As the NATO International Security Assistance Force (ISAF) in Afghanistan mission drew to a close in December 2014, President Obama said:
For more than 13 years, ever since nearly 3,000 innocent lives were taken from us on 9/11, our nation has been at war in Afghanistan. Now, thanks to the extraordinary sacrifices of our men and women in uniform, our combat mission in Afghanistan is ending, and the longest war in American history is coming to a responsible conclusion.
More than a year later, in President Obama’s final State of the Union address, concerning the progress of the mission in Afghanistan, he said … nothing.
This is disappointing, but not surprising. The Obama administration often prefers to leave open difficult questions about U.S. failures to meet its goals. This leads to inconsistencies between White House messaging about the campaign and realities on the ground.
So those who are looking for some understanding of how things are going and exactly what we are now doing in Afghanistan must search elsewhere. And to make sense of the critical decisions that will be made in 2016, such an understanding is essential.
NATO’s Resolute Support Mission (RSM) is the inheritor of ISAF and has become the main effort for coalition forces in Afghanistan. RSM is designed to train, advise, and assist senior leaders and headquarters in the Afghan National Defense and Security Forces (ANDSF) and the Ministries of Defense and Interior to do the kinds of things that armed forces need to do to maintain an army and sustain combat operations in the field.
U.S. forces in Afghanistan are operating under the auspices of Operation Freedom’s Sentinel (OFS). The majority of those forces are performing missions and tasks in support of RSM. However, there are other operations being conducted as part of OFS that are focused on counterterrorism.
On multiple occasions, administration officials have taken great pains to explain that the war in Afghanistan is “Afghan-led”; that U.S. troops working with Afghan forces, though involved in a “combat situation,” are not conducting a “combat mission”; that there are no more embedded combat advisors in ANDSF kandaks (battalions); and that the focus of the train, advise, and assist mission is in the high-level headquarters, at corps and above.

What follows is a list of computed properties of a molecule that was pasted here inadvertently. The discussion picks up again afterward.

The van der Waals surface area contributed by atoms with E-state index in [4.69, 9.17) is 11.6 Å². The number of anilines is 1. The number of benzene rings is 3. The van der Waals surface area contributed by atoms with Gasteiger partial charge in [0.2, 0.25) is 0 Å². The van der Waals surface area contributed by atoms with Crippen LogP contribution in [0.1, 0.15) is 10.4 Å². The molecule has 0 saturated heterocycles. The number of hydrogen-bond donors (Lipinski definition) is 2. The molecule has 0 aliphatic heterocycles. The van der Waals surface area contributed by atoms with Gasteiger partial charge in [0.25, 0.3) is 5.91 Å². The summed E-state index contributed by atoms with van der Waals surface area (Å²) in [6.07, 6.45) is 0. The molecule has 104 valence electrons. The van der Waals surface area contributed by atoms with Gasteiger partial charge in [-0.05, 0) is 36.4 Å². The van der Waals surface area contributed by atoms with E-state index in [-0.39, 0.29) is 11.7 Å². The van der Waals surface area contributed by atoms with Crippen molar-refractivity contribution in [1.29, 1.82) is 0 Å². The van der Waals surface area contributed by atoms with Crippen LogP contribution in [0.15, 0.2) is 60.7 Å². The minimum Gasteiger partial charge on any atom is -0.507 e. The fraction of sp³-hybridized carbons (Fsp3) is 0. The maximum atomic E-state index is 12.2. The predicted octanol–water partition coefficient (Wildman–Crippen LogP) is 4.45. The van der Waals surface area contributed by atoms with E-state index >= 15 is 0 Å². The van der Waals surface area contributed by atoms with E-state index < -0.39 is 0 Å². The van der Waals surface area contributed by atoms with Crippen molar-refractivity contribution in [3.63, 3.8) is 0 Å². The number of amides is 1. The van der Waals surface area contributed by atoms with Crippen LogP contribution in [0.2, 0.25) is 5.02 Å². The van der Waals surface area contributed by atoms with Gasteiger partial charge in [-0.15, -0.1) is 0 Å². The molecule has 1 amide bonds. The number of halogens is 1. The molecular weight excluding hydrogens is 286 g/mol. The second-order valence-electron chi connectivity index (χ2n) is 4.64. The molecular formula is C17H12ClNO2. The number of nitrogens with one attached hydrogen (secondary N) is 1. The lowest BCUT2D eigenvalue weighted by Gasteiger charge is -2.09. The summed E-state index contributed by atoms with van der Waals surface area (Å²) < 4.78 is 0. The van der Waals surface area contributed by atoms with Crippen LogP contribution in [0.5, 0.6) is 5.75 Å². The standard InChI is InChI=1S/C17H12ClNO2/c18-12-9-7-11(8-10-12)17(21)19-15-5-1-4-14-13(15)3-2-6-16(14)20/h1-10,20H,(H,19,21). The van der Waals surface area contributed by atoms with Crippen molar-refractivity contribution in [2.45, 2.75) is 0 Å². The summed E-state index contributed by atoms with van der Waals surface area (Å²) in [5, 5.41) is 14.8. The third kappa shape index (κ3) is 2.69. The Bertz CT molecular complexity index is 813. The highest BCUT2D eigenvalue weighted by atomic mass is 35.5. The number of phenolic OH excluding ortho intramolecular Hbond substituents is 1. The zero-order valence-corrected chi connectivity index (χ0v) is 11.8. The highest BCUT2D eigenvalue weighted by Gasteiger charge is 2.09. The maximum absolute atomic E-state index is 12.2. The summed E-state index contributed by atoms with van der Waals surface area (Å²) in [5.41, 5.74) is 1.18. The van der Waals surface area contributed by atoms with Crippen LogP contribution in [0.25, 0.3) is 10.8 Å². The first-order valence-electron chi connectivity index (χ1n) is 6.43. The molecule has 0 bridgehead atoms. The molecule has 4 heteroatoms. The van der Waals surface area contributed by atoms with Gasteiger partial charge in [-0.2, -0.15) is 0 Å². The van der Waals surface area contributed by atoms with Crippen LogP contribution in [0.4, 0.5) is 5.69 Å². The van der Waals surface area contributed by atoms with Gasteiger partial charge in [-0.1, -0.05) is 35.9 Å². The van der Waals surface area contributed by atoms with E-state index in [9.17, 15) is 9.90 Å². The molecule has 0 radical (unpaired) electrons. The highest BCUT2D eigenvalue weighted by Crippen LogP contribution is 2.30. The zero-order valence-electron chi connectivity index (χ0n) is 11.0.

So what do we make of the sad news of the latest combat casualties in Afghanistan?
Earlier this month, Staff Sgt. Matthew McClintock was killed and two other soldiers wounded in a firefight while conducting operations against the Taliban with the ANDSF in Marjah, a district in southern Afghanistan’s Helmand province. By all accounts, these soldiers were involved in direct combat. The objective of the operation does not seem to have been related to the U.S. counterterrorism mission. They were embedded in an ANDSF combat unit, providing advice and assistance well below the corps level.
So what do we, the American people, really know about what we are doing in Afghanistan, even those of us who profess to be following the situation there closely?
It turns out that, almost in passing in a very few documents, the Department of Defense alludes to U.S. missions that are focused on neither attacking terrorist targets nor building capacity in high-level headquarters. Take this from the latest edition of the Defense Department report, Enhancing Security and Stability in Afghanistan:
U.S. and coalition forces conduct TAA [train, advise, and assist] efforts at the ANA corps level, the ANP equivalent level, and with the Afghan security ministries to improve their ability to support and sustain the fighting force, and at the tactical level for special operations units and the AAF. [emphasis mine]
Afghan National Army (ANA) special forces are organized into special operations kandaks. There are currently 10 special operations kandaks in total, most aligned regionally with ANA corps. Those not aligned with ANA corps are considered a part of a strike force available for employment anywhere across the nation. These special operations forces have proven themselves reasonably capable and are regularly called upon, especially when the mission is to take back control of towns or districts that have fallen under Taliban control, as was the case in Marjah last week and Kunduz late last year. In both fights, U.S. special operators accompanied the kandaks as embedded advisors.